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“Drug-related violence” as an object of study: A paradigm in crisis

As Mexico’s society has suffered from an armed conflict problematically attributed to a “drug war,” we face a crucial methodological failure from most fields investigating - and interpreting - “drug-related violence”. Social scientists and certainly cultural critics tend to reduce Mexico's violence to the limits of the hegemonic narrative on national security. This hegemony is built in part through the legitimation of the official explanation of the violence in the work of most national and foreign media covering the drug war, as I have studied elsewhere.1 This manufacturing of consent, is later consolidated in the circulation of an expansive corpus of cultural products consumed by the general public and studied by multiple academic agendas, complacently reassured of the reasons for the “drug war.” Thus, “narcoculture” studies risk replicating the official justifications for the militarization, and as such, they have been unable to think past the “drug war” as the epistemic boundary of their research.

Two books from the social sciences can illustrate my point. The collective volume Mexico’s Security Failure, published in 2012 by Paul Kenny and Monica Serrano, argues for a careful analysis of the rise in violence correctly assessing that México, contrary to certain scholarship, is not a “failed state” and that conversely, the notion of failing states has long been a motif of neoliberal governance pushing for the militarization of the country. Nonetheless, contributors to this book assume that most causes lie in drug-related activities and that the federal government has revealed itself as “utterly unprepared” facing an emergency in which “the territory lost by the state to organized crime extends from the northern border and cities to its very own penitentiary system” (12-13). Most recently, the 2018 volume Beyond the Drug War in Mexico, edited by Will Pansters, Benjamin Smith, and Peter Watt, argues for a critique of the militarization resulting from US pressure for “unrestrained enforcement” of prohibitionist laws that ultimately “‘totalised’ the drug war and violence” across Mexico. But as with the previous investigation, this book leaves the epistemic assumption that “drug-related violence” is at the center of crisis in which “cartels” are capable of influencing the electoral system, national media, and the overall rule of law (2-3). In replicating baseless official justifications for the militarization, neither book is in factable to go beyond the “drug war” as the epistemic boundaiy of their research. As such, conventional scholarship falls trap of what Mexican intellectual Carlos Montemayor called the “covert discourse” of the Mexican police state, in which the strategy of naming domestic threats was already a constitutive aspect of the government’s war strategy. As the state manipulates the symptoms, Montemayor explains, it also profits from the promise of a solution: the concept of “social peace” promoted by the militarization is a key signifier erasing the systemic roots of the violence while masking the profoundly damaging effects of state violence (180-82).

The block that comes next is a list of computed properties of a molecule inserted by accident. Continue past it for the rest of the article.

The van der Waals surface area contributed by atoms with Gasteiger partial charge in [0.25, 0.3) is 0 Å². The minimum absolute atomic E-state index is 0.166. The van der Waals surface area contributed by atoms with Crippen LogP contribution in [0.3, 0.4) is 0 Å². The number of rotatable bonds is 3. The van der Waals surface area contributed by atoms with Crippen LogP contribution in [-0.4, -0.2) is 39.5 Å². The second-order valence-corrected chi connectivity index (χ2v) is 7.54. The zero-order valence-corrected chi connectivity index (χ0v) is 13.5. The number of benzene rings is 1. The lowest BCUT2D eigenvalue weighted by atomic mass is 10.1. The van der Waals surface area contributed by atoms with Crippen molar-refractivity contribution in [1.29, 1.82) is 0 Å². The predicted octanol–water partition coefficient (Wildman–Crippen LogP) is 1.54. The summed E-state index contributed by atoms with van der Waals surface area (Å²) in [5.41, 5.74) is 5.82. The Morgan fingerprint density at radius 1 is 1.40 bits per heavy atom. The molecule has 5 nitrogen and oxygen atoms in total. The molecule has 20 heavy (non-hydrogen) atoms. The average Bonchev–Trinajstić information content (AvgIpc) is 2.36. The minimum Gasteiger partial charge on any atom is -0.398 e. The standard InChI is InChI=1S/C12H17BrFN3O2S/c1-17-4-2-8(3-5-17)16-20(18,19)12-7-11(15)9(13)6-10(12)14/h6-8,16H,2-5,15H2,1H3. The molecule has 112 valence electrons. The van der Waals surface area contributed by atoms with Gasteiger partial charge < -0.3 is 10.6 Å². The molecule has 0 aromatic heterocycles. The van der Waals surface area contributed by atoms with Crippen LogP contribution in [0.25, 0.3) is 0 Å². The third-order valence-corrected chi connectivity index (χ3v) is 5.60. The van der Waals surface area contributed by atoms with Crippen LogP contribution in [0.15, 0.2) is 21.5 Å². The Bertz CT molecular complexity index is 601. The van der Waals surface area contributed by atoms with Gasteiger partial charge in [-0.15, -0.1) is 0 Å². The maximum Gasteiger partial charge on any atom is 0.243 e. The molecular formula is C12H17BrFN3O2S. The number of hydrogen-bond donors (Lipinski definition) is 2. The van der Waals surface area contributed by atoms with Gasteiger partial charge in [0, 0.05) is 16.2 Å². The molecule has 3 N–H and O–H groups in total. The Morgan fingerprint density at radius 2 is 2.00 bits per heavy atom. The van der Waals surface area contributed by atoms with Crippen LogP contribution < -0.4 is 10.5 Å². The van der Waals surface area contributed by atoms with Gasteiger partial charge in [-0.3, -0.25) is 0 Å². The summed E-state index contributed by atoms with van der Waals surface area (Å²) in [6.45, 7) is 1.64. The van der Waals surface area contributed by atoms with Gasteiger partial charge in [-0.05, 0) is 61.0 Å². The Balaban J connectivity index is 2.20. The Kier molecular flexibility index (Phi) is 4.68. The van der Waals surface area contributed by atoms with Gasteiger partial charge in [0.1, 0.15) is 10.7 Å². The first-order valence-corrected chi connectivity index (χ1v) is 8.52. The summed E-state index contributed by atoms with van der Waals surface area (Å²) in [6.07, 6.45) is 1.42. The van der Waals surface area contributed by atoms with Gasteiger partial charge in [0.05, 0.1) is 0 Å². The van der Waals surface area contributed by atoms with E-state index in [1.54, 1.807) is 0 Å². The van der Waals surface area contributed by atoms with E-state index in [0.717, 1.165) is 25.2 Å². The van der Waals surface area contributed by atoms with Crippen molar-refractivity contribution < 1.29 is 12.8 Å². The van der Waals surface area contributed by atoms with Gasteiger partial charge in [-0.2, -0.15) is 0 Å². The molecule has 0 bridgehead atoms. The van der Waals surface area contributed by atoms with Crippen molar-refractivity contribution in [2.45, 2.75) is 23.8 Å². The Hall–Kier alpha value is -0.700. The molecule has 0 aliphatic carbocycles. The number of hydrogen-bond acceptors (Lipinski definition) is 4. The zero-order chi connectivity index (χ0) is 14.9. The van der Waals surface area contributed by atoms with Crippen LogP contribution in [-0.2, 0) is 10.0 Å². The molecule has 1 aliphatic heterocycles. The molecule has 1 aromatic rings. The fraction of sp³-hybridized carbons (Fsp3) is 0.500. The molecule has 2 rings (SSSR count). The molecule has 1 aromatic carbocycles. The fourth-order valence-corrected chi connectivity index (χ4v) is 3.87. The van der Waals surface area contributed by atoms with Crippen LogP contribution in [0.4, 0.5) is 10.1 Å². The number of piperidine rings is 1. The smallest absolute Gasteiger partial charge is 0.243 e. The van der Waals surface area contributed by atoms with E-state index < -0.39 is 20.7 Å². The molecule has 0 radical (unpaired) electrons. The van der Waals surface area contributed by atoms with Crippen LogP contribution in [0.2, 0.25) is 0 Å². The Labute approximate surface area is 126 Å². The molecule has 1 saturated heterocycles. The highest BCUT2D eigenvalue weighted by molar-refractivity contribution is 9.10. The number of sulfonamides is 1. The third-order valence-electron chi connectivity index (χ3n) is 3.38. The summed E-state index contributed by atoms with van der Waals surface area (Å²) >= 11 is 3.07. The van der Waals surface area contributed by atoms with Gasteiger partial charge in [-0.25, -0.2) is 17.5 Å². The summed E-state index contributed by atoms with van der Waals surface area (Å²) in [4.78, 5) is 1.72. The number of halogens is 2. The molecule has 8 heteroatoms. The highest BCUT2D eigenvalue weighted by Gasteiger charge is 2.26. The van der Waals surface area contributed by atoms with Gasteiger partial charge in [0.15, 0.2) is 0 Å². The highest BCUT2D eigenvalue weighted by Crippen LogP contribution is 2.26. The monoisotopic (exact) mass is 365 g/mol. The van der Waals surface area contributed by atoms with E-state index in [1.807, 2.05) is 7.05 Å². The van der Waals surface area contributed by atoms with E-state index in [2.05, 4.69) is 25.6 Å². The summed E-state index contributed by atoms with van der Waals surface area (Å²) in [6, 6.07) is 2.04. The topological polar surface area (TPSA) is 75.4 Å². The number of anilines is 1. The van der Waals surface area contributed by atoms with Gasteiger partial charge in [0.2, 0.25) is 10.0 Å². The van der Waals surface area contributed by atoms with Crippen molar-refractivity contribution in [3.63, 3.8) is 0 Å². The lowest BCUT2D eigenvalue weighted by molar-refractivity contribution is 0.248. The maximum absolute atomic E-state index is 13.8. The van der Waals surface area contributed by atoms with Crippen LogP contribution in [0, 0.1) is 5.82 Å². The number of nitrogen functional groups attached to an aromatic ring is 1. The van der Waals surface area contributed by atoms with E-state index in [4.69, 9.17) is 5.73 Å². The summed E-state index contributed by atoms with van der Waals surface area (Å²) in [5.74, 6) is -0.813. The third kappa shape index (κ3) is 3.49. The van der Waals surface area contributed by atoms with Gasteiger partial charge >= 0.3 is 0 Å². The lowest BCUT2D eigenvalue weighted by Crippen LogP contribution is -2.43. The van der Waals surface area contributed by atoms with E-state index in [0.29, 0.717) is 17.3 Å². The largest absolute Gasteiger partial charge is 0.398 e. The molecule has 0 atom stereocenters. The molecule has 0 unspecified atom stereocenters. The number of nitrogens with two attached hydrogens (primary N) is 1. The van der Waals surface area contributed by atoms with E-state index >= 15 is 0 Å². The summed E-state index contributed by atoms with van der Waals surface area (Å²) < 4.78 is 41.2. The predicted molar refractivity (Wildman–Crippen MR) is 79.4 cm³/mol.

Mexico’s “ding war” discourse has been symbolically structured to justify the deployment of the state’s security apparatus which has in turn facilitated official extractive projects precisely in those areas most afflicted with violence. Dawn Paley and Simon Granovsky-Larsen have proposed the term “organized violence” to reassess this form of violence as “organized not only due to the formal structure of armed groups but also organized in its relationship to capitalism” (8). Against the prevailing assumption that the state retreats under neoliberal governance, Paley and Granovsky-Larsen observe the government in charge of setting “local conditions for capital accumulation and hold on tightly to their role as economic arbiters.” They argue that megaprojects and local community rights become mutually exclusive, and this explains why “the dual processes of security and rule of law for capital on the one hand, and insecurity and injustice for people and communities on the other, are, in fact, attractive to investors” (10). As an alternate concept, organized violence effectively fissures the dominant notion of "organized crime”. The latter has been the symbolic instrument of political and judicial discourse to operate a nomic resignification of entire communities. It offers not the legal configuration of criminal activity but the spatialization of crime as a political construct, transforming the targeted community into a battleground, as I will discuss next.

 
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